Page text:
Monday, September 25, 2017

Being in the connecting-of-the-dots period in life ... .

...brought together people and thoughts that became bookends this weekend:

One late summer evening a disheveled unshaven man appeared at the doorway of our Grizzly Peak home.  Bill was down the hill attending a seminar at Padma Ling where he was doggedly pursuing his studies of Tibetan Bhuddism after seeing patients all day.  The man asked for Bill, and not for Dr. Soskin, so -- despite his appearance -- I assumed he was a friend from the university and feared him not.  Explaining that Bill was "down the hill" and was expected to return within the hour, led him down to the library to wait among the books and returned to whatever I'd been doing before the interruption.

I was later to learn that I'd welcomed Dr. Lawrence Kohlberg, the eminent Harvard social scientist and that he was seeking Bill's counsel at a troubled period in his life.  This would be the first of several extended visits from his campus home in Boston to our guest room in the Berkeley hills, and the beginning of a period of inquiry that has fascinated me throughout life.  It is the Kohlberg theory of the Six Stages of Social Development.  There were memorable conversations over the breakfast table where 3 long time friends, Len Duhl,  Bill's best friend (and the best man at our marriage), psychiatrist and at that time serving as head of UC Berkeley's Department of Public Health, Bill, and the man I would come to know as Larry Kohlberg would stretch my always open and inquiring mind to its limits and beyond.

Why does this come to mind now?

I was reminded by what was happening throughout the country as the result of our president's controversial response to the social protests of athletes, coaches, and owners of football franchises nationwide.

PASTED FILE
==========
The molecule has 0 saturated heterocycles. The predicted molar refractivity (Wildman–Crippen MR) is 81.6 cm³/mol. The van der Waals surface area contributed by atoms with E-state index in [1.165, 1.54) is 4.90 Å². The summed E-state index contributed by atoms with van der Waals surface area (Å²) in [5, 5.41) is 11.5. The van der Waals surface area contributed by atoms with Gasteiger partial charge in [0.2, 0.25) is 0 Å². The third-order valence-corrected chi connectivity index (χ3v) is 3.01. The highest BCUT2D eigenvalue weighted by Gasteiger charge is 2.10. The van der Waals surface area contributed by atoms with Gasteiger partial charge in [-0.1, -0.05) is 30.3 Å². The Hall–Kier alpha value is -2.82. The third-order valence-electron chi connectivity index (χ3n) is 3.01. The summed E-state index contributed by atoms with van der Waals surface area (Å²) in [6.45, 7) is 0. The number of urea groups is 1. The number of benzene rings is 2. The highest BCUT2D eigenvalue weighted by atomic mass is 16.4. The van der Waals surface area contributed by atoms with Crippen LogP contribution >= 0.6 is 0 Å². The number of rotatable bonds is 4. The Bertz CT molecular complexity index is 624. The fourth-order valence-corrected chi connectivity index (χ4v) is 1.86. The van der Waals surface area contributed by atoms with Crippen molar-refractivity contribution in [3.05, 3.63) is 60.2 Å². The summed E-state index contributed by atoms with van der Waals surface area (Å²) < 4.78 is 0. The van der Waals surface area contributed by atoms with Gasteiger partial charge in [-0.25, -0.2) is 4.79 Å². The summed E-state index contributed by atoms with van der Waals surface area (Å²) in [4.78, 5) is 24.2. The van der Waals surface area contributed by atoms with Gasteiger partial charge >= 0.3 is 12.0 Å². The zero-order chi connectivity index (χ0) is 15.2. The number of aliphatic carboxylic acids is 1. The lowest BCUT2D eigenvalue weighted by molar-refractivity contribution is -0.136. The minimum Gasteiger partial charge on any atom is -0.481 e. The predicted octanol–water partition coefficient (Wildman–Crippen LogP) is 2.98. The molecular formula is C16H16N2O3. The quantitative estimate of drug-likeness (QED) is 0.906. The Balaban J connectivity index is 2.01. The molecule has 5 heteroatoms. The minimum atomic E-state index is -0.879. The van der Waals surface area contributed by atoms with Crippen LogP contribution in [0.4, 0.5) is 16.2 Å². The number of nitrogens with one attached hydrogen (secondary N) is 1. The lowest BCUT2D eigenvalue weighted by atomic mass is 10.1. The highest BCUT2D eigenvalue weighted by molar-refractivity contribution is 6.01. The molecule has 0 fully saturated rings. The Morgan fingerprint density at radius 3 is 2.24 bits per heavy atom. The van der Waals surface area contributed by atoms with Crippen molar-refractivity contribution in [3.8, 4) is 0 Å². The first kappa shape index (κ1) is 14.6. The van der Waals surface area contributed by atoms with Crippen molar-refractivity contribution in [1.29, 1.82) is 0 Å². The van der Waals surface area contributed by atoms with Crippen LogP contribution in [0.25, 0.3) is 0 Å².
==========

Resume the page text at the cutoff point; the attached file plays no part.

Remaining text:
Level 1 (Pre-Conventional)
1. Obedience and punishment orientation
(How can I avoid punishment?)
2. Self-interest orientation
(What's in it for me?)
(Paying for a benefit)
Level 2 (Conventional)
3. Interpersonal accord and conformity
(Social norms)
(The good boy/girl attitude)
4. Authority and social-order maintaining orientation
(Law and order morality)
Level 3 (Post-Conventional)
5. Social contract orientation
6. Universal ethical principles

Number 6 refers to the act of Civil Disobedience, the concept that describes one's willingness to act on principle without reference to existing laws or regulations, but willingly accepting whatever penalties one incurs in the process.

Under Kohlberg's theory, Number 6 is the highest order of social development.

Maybe reading more about Kohlberg's theories -- which were built upon Piaget's earlier work -- might help us to understand what happened over the weekend, and the extent to which the capacity for each side of the debate to hear beyond that of the other may be nearly  impossible.

Funny how such things remain with us over a lifetime, isn't it?  Spent hours last night on the Internet pouring over Larry Kohlberg's teachings and found them still instructive and clarifying.  

Kohlberg's life ended tragically a few years later, but I've never forgotten that initial encounter at a time of self-discovery and change.